BB&T

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BB&T Corporation
Type Public
Traded as NYSEBBT
S&P 500 Component
Industry Finance, Investments, and Insurance
Founded 1872
Headquarters Winston-Salem, North Carolina, United States
Area served North Carolina, South Carolina, Virginia, Maryland, West Virginia, Kentucky, Tennessee, Georgia, Florida, Alabama, Indiana, Texas, Washington, D.C.
Key people Kelly S. King (Chairman and CEO)
Products Commercial and Consumer banking, Investment banking, Insurance, Mortgage
Revenue Increase US$5.4 billion (FY 2012)[1]
Total assets Increase $182 billion (FY 2012)[2]
Total equity Increase $18.9 billion (FY 2012)[1]
Employees 33,647 (December 2011)[1]
Website Bbt.com

The BB&T Corporation (Branch Banking & Trust) is an American bank with assets of US$182 billion (September 2012),[3] offering commercial and retail banking services along with other financial services such as insurance, investments, retail brokerage, mortgage, corporate finance, consumer finance, payment services, international banking, leasing and trust. Based in Winston-Salem, North Carolina, BB&T operates more than 1,800 financial centers in the United States including North Carolina, South Carolina, Virginia, Maryland, West Virginia, Kentucky, Tennessee, Georgia, Florida, Alabama, Indiana, Texas, and Washington, D.C..

History[edit]

BB&T footprint map

BB&T dates back to 1872, when Alpheus Branch and Thomas Jefferson Hadley founded the "Branch and Hadley" merchant bank in their small hometown of Wilson, North Carolina. After many transactions, mostly with local farmers, Branch bought out Hadley's shares in 1887 and renamed the company to "Branch and Company, Bankers." Two years later, Branch, his father-in-law Gen. Joshua Barnes, Hadley, and three other men, secured a charter from the North Carolina General Assembly to operate the "Wilson Banking and Trust Company." After numerous additional name changes, the company finally settled on the name "Branch Banking and Trust Company". Branch remained an active member in the company until his death in 1893.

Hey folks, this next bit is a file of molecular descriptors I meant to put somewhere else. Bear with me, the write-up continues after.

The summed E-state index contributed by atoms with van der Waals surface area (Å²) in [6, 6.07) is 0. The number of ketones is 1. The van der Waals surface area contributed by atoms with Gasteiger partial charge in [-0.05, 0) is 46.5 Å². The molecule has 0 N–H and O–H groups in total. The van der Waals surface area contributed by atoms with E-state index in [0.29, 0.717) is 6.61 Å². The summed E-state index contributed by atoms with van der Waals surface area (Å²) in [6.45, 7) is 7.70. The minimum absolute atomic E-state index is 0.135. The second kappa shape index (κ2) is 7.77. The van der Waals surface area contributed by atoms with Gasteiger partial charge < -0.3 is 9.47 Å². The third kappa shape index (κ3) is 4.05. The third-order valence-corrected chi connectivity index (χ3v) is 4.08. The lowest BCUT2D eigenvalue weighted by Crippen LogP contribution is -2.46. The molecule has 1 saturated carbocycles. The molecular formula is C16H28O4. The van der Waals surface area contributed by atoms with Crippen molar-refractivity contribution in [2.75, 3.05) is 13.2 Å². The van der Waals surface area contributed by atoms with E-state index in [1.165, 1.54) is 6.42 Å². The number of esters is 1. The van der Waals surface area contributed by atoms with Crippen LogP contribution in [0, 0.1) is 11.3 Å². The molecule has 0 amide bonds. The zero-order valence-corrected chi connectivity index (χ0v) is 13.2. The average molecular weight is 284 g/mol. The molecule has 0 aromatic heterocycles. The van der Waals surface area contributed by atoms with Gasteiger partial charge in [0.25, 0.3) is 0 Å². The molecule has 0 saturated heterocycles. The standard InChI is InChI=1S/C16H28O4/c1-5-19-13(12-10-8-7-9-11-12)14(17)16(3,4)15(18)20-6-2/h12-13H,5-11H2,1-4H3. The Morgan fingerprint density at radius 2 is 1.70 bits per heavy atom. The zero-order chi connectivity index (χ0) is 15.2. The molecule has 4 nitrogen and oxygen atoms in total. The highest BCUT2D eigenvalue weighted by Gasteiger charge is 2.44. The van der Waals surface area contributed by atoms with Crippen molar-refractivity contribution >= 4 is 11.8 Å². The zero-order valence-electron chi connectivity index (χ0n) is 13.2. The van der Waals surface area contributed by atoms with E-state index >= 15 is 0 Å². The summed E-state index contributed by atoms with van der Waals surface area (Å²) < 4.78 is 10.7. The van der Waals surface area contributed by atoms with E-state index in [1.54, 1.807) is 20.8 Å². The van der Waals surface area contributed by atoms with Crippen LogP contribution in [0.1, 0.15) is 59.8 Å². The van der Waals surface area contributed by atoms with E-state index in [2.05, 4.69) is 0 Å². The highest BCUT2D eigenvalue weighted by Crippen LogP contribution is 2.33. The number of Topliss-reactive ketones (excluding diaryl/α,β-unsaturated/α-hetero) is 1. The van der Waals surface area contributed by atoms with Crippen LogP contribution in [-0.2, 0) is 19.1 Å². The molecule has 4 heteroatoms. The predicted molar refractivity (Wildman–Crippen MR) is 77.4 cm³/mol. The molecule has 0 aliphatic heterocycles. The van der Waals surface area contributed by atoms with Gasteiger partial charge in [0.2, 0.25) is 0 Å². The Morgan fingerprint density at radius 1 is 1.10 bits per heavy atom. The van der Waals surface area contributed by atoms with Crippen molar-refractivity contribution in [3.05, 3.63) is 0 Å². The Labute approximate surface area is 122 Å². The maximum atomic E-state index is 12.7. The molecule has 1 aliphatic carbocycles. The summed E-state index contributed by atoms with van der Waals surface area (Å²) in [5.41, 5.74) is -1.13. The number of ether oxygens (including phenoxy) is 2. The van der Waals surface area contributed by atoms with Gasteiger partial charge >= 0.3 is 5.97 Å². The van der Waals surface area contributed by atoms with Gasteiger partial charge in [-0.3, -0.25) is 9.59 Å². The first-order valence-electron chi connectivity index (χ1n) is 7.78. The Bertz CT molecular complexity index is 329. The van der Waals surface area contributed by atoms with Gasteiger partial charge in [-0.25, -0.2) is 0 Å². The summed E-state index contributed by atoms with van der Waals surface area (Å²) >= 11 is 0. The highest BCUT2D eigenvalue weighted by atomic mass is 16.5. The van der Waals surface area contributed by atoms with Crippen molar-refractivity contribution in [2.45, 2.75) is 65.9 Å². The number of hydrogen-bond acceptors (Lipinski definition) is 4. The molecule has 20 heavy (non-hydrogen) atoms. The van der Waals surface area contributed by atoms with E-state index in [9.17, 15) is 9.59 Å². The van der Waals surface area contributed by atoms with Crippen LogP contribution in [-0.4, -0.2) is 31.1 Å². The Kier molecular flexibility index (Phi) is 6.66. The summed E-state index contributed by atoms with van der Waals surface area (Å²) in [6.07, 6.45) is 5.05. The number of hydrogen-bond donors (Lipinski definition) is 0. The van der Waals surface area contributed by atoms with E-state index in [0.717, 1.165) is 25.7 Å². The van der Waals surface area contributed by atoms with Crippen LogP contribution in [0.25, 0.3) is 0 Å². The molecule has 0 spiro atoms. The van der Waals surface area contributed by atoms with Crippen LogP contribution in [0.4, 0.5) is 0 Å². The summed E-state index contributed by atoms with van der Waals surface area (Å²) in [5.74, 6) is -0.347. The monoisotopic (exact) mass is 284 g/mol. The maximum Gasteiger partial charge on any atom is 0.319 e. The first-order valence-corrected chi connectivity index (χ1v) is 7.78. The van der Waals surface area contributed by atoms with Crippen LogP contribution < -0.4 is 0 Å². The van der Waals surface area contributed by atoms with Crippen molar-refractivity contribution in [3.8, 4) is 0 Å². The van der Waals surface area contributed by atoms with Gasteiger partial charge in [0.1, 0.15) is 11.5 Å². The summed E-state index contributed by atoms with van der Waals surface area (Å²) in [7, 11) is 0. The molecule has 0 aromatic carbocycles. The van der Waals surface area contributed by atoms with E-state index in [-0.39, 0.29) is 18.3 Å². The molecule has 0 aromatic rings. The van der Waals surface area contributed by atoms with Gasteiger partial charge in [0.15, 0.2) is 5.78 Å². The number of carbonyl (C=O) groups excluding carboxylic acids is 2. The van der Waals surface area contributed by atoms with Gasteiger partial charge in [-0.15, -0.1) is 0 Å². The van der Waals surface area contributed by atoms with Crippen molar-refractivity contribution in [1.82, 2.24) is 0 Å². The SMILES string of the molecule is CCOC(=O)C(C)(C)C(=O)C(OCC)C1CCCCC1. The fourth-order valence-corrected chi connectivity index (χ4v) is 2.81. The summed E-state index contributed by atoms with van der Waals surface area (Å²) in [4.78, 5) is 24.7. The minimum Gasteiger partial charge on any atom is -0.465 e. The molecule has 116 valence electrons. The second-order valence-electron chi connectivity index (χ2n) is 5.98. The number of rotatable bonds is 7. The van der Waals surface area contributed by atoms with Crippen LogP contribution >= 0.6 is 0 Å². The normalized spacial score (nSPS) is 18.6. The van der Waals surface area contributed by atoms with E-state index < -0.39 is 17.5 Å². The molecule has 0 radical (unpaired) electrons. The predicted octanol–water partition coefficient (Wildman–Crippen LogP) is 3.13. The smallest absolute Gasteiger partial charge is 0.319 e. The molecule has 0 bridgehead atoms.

BB&T Headquarters in Winston-Salem, NC

BB&T sold Liberty Bonds during World War I and grew to have more than $4 million in assets by 1923. An insurance division was added in 1922, followed by a mortgage division in 1923. As banks across the nation failed as a result of the 1929 Stock Market Crash, BB&T survived; it was the only one to do so in the town of Wilson.

World War II revived BB&T. BB&T's prosperity continued into the 1960s and 1970s, as mergers and acquisitions grew the company to $343 million in assets with new branches in 35 cities. By 1994, BB&T had become North Carolina's largest bank with more than $10.3 billion in assets and 263 offices in 138 cities in the Carolinas, though it has since slipped to second behind Bank of America.